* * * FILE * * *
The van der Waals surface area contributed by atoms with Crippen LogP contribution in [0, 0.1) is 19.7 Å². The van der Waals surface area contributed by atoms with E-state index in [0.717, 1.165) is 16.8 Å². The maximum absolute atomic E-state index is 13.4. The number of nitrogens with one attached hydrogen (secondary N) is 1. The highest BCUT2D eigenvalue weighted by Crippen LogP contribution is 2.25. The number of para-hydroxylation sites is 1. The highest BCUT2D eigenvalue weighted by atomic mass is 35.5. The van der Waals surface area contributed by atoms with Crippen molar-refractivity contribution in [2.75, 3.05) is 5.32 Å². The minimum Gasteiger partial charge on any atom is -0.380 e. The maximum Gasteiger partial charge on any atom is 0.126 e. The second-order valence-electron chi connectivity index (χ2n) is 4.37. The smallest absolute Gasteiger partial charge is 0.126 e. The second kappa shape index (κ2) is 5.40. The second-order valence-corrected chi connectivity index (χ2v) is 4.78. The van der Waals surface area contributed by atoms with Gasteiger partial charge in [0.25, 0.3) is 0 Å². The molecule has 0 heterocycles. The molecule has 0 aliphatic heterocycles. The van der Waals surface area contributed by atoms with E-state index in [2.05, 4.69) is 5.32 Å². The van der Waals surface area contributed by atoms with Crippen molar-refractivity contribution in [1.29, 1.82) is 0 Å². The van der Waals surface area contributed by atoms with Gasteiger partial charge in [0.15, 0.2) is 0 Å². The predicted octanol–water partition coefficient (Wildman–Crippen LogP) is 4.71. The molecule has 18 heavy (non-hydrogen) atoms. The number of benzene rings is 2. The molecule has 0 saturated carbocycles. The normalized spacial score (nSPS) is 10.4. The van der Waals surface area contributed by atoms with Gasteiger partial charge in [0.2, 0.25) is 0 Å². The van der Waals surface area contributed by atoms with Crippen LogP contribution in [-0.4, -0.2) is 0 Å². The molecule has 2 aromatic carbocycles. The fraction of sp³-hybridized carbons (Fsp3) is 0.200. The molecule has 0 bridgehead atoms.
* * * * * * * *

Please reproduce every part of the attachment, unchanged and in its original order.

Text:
The van der Waals surface area contributed by atoms with Crippen LogP contribution in [0, 0.1) is 19.7 Å². The van der Waals surface area contributed by atoms with E-state index in [0.717, 1.165) is 16.8 Å². The maximum absolute atomic E-state index is 13.4. The number of nitrogens with one attached hydrogen (secondary N) is 1. The highest BCUT2D eigenvalue weighted by Crippen LogP contribution is 2.25. The number of para-hydroxylation sites is 1. The highest BCUT2D eigenvalue weighted by atomic mass is 35.5. The van der Waals surface area contributed by atoms with Crippen molar-refractivity contribution in [2.75, 3.05) is 5.32 Å². The minimum Gasteiger partial charge on any atom is -0.380 e. The maximum Gasteiger partial charge on any atom is 0.126 e. The second-order valence-electron chi connectivity index (χ2n) is 4.37. The smallest absolute Gasteiger partial charge is 0.126 e. The second kappa shape index (κ2) is 5.40. The second-order valence-corrected chi connectivity index (χ2v) is 4.78. The van der Waals surface area contributed by atoms with Gasteiger partial charge in [0.25, 0.3) is 0 Å². The molecule has 0 heterocycles. The molecule has 0 aliphatic heterocycles. The van der Waals surface area contributed by atoms with E-state index in [2.05, 4.69) is 5.32 Å². The van der Waals surface area contributed by atoms with Crippen molar-refractivity contribution in [1.29, 1.82) is 0 Å². The van der Waals surface area contributed by atoms with Gasteiger partial charge in [0.15, 0.2) is 0 Å². The predicted octanol–water partition coefficient (Wildman–Crippen LogP) is 4.71. The molecule has 18 heavy (non-hydrogen) atoms. The number of benzene rings is 2. The molecule has 0 saturated carbocycles. The normalized spacial score (nSPS) is 10.4. The van der Waals surface area contributed by atoms with Gasteiger partial charge in [0.2, 0.25) is 0 Å². The van der Waals surface area contributed by atoms with Crippen LogP contribution in [-0.4, -0.2) is 0 Å². The molecule has 2 aromatic carbocycles. The fraction of sp³-hybridized carbons (Fsp3) is 0.200. The molecule has 0 bridgehead atoms.